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Estimating nitrate load reductions from placing constructed wetlands in a HUC-12 watershed using LiDAR data

Author:
Tomer, M.D., Crumpton, W.G., Bingner, R.L., Kostel, J.A., James, D.E.
Source:
Ecological engineering 2013 v.56 pp. 69
ISSN:
0925-8574
Subject:
AGNPS model, USDA, climate, constructed wetlands, hypoxia, land use, lidar, nitrate reduction, pollution load, regression analysis, tile drainage, watersheds, Gulf of Mexico, Illinois, Mississippi River
Abstract:
Mitigating Gulf of Mexico hypoxia will require practices to reduce nitrate losses from tile drainage throughout the upper Mississippi River basin. Wetlands are a key practice to accomplish this via denitrification, but locations of feasible wetland sites will need to be determined on a watershed specific basis. This study's objective was to demonstrate that LiDAR topographic data can be used to identify feasible wetland locations in a 6500ha watershed in northern Illinois, and then estimate the impact on watershed nitrate loads from wetlands hypothetically constructed at those locations. The evaluation resulted in the identification of eleven sites where wetlands could intercept tile drainage from 30% of the watershed. The USDA AnnAGNPS model was used to estimate nitrate loads delivered to candidate wetlands during a 30-year period of simulated climate. The model results were consistent with discharge and nitrate loading regimes in the region. Nitrate reduction by the wetlands was estimated using a published regression model. The wetlands could reduce average watershed nitrate loads by 11–13%, a significant reduction from treating just 30% of the watershed with a single practice. Results showed a wide variation in N-removal performance among wetlands, due to varying contributing-to-wetland area ratios, and varying land uses that affected discharge and N loads among locations. A large wetland installed at the watershed outlet could achieve an estimated N-load reduction of 35% under relaxed siting criteria, but would require the added expense of roadway reconstruction. These conclusions are relevant for planning watershed conservation efforts and establishment of nutrient trading schemes.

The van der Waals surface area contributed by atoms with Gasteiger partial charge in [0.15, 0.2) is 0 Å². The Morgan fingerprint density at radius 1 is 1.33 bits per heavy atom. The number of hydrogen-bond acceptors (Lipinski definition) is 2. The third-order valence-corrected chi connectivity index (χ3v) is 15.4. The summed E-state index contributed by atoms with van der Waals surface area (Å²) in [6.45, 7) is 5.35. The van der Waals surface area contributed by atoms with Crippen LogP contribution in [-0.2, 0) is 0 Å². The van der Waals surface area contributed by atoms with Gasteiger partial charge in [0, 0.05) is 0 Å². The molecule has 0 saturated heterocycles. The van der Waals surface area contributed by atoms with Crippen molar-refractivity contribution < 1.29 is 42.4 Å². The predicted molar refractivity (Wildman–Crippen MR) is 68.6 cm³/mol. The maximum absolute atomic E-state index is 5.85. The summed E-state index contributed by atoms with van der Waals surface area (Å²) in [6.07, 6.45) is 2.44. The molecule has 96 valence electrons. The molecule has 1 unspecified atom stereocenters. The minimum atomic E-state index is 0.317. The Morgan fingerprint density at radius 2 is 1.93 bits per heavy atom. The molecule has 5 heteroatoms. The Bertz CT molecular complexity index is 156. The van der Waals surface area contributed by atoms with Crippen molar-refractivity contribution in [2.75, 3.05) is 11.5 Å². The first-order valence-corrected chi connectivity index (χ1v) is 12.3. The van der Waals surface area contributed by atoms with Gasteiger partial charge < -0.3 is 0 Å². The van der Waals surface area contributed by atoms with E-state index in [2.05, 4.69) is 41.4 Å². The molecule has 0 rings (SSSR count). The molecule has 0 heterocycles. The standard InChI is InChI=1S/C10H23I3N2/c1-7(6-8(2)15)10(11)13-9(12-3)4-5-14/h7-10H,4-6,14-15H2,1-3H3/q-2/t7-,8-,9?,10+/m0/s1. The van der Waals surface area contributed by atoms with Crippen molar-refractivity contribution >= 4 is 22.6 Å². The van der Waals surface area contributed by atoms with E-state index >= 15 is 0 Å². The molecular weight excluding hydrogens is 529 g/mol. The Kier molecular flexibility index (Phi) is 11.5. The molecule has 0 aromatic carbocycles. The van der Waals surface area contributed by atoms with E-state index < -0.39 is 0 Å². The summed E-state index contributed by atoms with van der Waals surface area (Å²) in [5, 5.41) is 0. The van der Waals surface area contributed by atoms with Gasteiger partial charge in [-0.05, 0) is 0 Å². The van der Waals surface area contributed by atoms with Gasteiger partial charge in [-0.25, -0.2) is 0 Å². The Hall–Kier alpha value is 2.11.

Handle:
10113/58048